It amazes me that there is better cell phone reception in third world countries than there is in the United States. Honestly, during my 27 months in Guatemala I dropped a cell phone call less than 5 times. And here I am, sitting in my room in Colorado, and I can't even hear Gary on the other line due to horrible cell service.
"The what pass?" I ask him.
"The Laborious Pass..." I hear him say.
"Laborious?" I echo.
"No, the Boringest Pass." He says... or so I think.
"Lets just talk later." I tell him, and hang up in anger.
LaBoreas -- Laborious
It wasn't until after ascending 6,900' of vertical during our 13.3 mile loop that I realized that the cell phone Gods had translated his message correctly the first time. And although our loop was Laborious, it was just what we needed.
Topo map of the route
Elevation profile of the route
During a last-minute planning session consisting of Aron and I playing around on his Topo software, we managed to sketch out a route that would take us over a few 13ers that neither of us had climbed (see map above). The hike would also take us into the heart of Hoosier Ridge, one of the proposed Hidden Gems Wilderness areas. With some folks crying out that some of the lands in the Hidden Gems Proposal don't qualify for Wilderness protection, we have been taking it upon ourselves to visit as many of the parcels as possible. On this trip, we wanted to see if the land just outside of the proposed area (Bald Mountain) was any different than the land on and around Hoosier Ridge. We invited Gary Soles -- a Breckenridge photographer -- along to make the hike more interesting. After consulting the maps and telling Gary our exact plan, he decided to meet us at the half-way point, which I finally came to call by its correct name: "The Boreas Pass".
Aron and I left the truck at 10:30 (see map) and headed up Bald Mountain on a route to the summit that was as direct as possible. Unfortunately, as soon as we began the hike we saw an RV belonging to illegal squatters, who had been littering the landscape. The hike up Bald Mountain was pretty uneventful, which is good seeing as how our last hike together ended with me dislocating my shoulder while self-arresting on a snow couloir. We passed several mountain bike tracks, irrigation ditches and a set of power lines on the way to the rocky summit.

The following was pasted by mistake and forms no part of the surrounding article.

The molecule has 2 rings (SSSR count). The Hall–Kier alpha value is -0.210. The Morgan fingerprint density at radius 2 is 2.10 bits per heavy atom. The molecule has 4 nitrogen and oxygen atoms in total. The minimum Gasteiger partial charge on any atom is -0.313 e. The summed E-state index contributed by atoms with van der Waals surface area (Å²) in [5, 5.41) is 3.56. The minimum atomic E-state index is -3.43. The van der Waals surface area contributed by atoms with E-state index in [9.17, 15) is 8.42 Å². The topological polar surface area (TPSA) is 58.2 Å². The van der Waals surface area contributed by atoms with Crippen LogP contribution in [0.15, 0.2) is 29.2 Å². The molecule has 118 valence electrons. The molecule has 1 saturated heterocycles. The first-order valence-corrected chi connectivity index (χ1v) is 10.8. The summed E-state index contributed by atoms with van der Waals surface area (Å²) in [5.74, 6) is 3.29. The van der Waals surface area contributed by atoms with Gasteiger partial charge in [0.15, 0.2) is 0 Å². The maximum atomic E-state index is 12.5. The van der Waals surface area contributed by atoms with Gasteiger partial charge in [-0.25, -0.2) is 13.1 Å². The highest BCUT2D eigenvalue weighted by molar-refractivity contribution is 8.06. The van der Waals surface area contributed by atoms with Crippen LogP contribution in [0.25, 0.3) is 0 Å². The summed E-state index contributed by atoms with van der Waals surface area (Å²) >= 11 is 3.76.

Aron on Bald Mountain
On the summit of Bald Mountain
Panorama of Hoosier Ridge and the Tenmile Range
After heading over Bald Mountain's several false summits we jogged down toward the Pass to meet up with Gary. He restocked my water supply and provided us with some good snacks before we set off for the Hoosier Ridge (the beginning of the Hoosier Daddy traverse). We made quick work getting up and over the first peak, at 12,333 feet. There was an illegal ATV track that had seen some recent use leading nearly to the summit of the peak.
We then entered the Hoosier Ridge proposal area, leaving all signs of humanity behind. As we crested the ridge-line that gave us access to the east bowl of Red Peak, we came across a divine sight: 40 big horn sheep grazing on the hillside. I found it particularly amazing when Gary, who had spent nearly his entire life in Breckenridge, told us that he had never seen a heard of big horns in the area. It was a humbling experience and reminded us that these areas need to be protected. We watched the graceful animals for around 30 minutes before continuing on our loop.
After reaching the summit of Red peak we continued southwest along the Hoosier Ridge, easily reaching the summit of Hoosier Peak. Gary told us about some spring skiing he had done in the Horseshoe Basin, just north of Hoosier Peak and east of Red Mountain. We then headed up Red Mountain, reaching the summit just as the sun set. It was glorious site, and a perfect end to a LaBoreas, but perfect day.
Then again, we still had to descend the 2,900 feet back to the truck. At least we had burritos waiting for us! Overall this was an excellent loop that I recommend for anyone looking for a long hike near Breckenridge. One of the best things was that we did the entire thing in shoes -- there was very little snow, even though it was already mid-October.
Parents refers to a larger category under which an object falls. For example, theAconcagua mountain page has the 'Aconcagua Group' and the 'Seven Summits' asparents and is a parent itself to many routes, photos, and Trip Reports.